In Puget Sound marine and estuarine waters the PBTs of primary concern are summarized by Hart Crowser (2007). Those for which broad status information exists in Puget Sound include polychlorinated biphenyls (PCBs), polybrominated diphenyl ethers (PBDEs), organo-chlorinated pesticides (OCPs) such as dichlorodiphenyltrichloroethane (DDTs), and mercury. These contaminants have been measured or monitored in a wide range of species in Puget Sound from as early as the mid 1970s to present, with consistent monitoring in several species from 1989 to present. Although polychlorinated dibenzo-p-dioxins (PCDDs), and polychlorinated dibenzofurans (PCDFs) have been detected in English sole from the most heavily contaminated embayment in Puget Sound (Elliott Bay; Sloan and Gries 2008), these compounds are considered a minor threat to apex predators such as harbor seals in Puget Sound (Ross et al. 2004) that could otherwise potentially be exposed to high PBT levels via bio-magnification.

Perhaps the clearest PBT exposure-effects relationship of concern in the Puget Sound marine waters is the exposure of apex predators such as Southern Resident Killer Whales (SRKW) and harbor seals to PCBs and PBDEs (Figure 1). Hickie et al. (2007) and Ross et al. (2004) reported PCB exposure in harbor seals from Puget Sound at levels predicted to impair health, while Ross et al. (2000) described the SRKW population as the most PCB-contaminated of all cetaceans in the world. Calculations made by Hickie et al. (2007) and Ross et al. (2004) suggested that during their years of peak exposure, all members of the SRKW population were affected, and that exposure exceeded thresholds by 3 to 31 times. The authors estimated that based on PCBs alone, it would take until the year 2089 for 95% of the population to drop below the health effects threshold, given current PCB trends. Such PBT contamination is considered a risk to recovery of this population (Krahn et al. 2002).

Figure 1

Figure 1. Persistent bioaccumulative toxics (PCBs and PBDEs) in two apex predators from the Puget Sound and Strait of Georgia, with health effects threshold for PCBs. Reprinted with permission from Ross (2006)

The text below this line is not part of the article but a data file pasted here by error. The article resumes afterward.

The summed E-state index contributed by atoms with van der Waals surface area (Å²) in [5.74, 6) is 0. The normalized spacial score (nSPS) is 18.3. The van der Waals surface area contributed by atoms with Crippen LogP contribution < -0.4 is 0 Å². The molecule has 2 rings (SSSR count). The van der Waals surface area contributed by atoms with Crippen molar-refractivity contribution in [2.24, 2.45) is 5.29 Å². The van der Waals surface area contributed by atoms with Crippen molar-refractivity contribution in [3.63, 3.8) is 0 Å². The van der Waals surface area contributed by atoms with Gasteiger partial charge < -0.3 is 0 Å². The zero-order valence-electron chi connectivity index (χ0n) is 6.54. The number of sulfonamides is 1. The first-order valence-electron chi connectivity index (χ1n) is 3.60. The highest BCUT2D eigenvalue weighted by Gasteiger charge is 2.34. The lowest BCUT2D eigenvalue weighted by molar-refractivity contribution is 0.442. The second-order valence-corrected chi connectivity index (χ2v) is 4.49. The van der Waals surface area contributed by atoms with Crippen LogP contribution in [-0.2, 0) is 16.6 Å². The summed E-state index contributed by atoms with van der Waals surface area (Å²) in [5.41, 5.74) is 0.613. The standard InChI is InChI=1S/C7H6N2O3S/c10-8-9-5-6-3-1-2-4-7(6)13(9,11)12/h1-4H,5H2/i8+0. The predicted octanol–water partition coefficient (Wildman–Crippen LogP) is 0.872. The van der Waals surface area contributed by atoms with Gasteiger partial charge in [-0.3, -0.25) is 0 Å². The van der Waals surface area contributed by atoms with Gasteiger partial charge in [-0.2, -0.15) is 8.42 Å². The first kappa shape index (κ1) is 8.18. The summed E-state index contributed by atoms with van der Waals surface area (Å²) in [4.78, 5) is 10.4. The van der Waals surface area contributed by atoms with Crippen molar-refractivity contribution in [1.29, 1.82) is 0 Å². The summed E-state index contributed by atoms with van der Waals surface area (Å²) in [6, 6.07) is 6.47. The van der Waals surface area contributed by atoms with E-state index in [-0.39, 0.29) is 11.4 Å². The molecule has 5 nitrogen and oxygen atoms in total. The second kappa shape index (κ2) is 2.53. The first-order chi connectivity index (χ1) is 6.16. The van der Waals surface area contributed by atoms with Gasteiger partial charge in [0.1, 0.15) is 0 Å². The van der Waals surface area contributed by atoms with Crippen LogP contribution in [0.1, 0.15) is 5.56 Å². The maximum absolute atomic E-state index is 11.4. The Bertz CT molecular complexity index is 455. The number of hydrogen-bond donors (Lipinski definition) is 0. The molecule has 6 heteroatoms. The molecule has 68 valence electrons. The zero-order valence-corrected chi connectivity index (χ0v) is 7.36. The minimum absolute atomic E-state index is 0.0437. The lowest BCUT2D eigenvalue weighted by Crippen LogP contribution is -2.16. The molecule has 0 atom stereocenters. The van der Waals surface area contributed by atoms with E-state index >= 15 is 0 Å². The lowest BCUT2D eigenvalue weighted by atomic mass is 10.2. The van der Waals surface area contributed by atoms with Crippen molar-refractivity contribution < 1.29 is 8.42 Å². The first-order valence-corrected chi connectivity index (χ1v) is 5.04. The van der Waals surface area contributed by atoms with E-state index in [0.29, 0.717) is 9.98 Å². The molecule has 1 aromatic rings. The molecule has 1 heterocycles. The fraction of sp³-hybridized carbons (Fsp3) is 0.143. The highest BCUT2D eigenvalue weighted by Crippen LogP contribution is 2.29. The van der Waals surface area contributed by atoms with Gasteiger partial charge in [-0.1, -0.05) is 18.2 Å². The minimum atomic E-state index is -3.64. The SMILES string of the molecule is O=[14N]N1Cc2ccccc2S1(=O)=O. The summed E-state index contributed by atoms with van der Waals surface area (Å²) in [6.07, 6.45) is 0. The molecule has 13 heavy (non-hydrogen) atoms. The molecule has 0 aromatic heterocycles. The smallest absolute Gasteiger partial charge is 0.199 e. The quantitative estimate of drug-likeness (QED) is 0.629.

The source of PCBs to these animals is their food, primarily chinook salmon for killer whales (e.g., Krahn et al. 2007) and a mix of small pelagic and benthic fish for harbor seals (Cullon et al. 2005). O'Neill and West (2009) reported high PCB body burdens in chinook salmon that reside in Puget Sound, compared to more oceanic migrants (Figure 2) and West et al. (2008) reported high PBC burdens in Pacific herring from Central and Southern Puget Sound, compared with Southern Strait of Georgia and with herring from highly polluted regions of the Baltic Sea (Figure 3). This illustrates the importance of PBT transfer via trophic interactions and the need to understand PBT fate and transport processes in food webs.

Figure 2

Figure 2. Comparison of PCB tissue residues in adult Chinook salmon returning to spawn in Puget Sound and Pacific Oceanic coastal rivers. See West and O’Neill 2009 for a description of sampling location and full data citations. All samples were from adult Chinook salmon returning to natal rivers to spawn. Copyright American Fisheries Society. Used with permission.

Figure 3

Figure 3. Comparison of PCBs among six populations of Pacific herring Puget Sound and the Georgia Basin, and Atlantic and Baltic herring. Squaxin population from South Puget Sound, Quartermaster Harbor and Port Orchard from Cental Puget Sound, and Semiahmoo, Denman/Hornby, and Cherry Point from the Southern Strait of Georgia (Reprinted from 2007 Puget Sound Update; data from West et al. 2008)

PCB exposures in chinook salmon pose a health risk to the fish, as well as to the humans that consume them. PCBs in chinook salmon (O'Neill and West 2009) exceeded an effects threshold reported by Meador (2002), indicating a threat to normal growth and maturation processes for these salmon. Furthermore, the Washington Department of Health has issued guidelines that recommend restrictions to dietary intake of these fish to protect human health .

In sediments, PBTs tend to accumulate in industrial or urbanized habitats near their sources, prompting focused attention on toxics there (Partridge et al. 2009, Puget Sound Estuary Program 1988). The Environmental Protection Agency’s Superfund program has focused sediment cleanup efforts in a number of Puget Sound’s urbanized embayments since 1980 (2007 Puget Sound Update). Overall, however, Ecology’s long-term PSAMP efforts (methods peer reviewed: Dutch et al. 2009) have reported PCB levels in sediments exceeding Washington State Sediment Quality Standards (SQS) in only 19 of over 500 stations from the full extent of Puget Sound sampled between 1997 and 2008. Washington State Sediment Quality Standards, adopted as part of Washington’s environmental regulations, define levels at which various chemicals present in sediments become harmful to marine life (WAC 173-204). All PCB exceedances were located in sediments taken from urban embayments in the Central Puget Sound basin. Data indicate that PCB concentrations in Elliott Bay sediments, where most of the exceedances have occurred, have been declining (Partridge et al. 2009). A Washington State Sediment Quality Standard does not yet exist for PBDEs, and although PBDE concentrations were lower than PCBs overall, they were concentrated in Central Puget Sound and its urbanized embayments.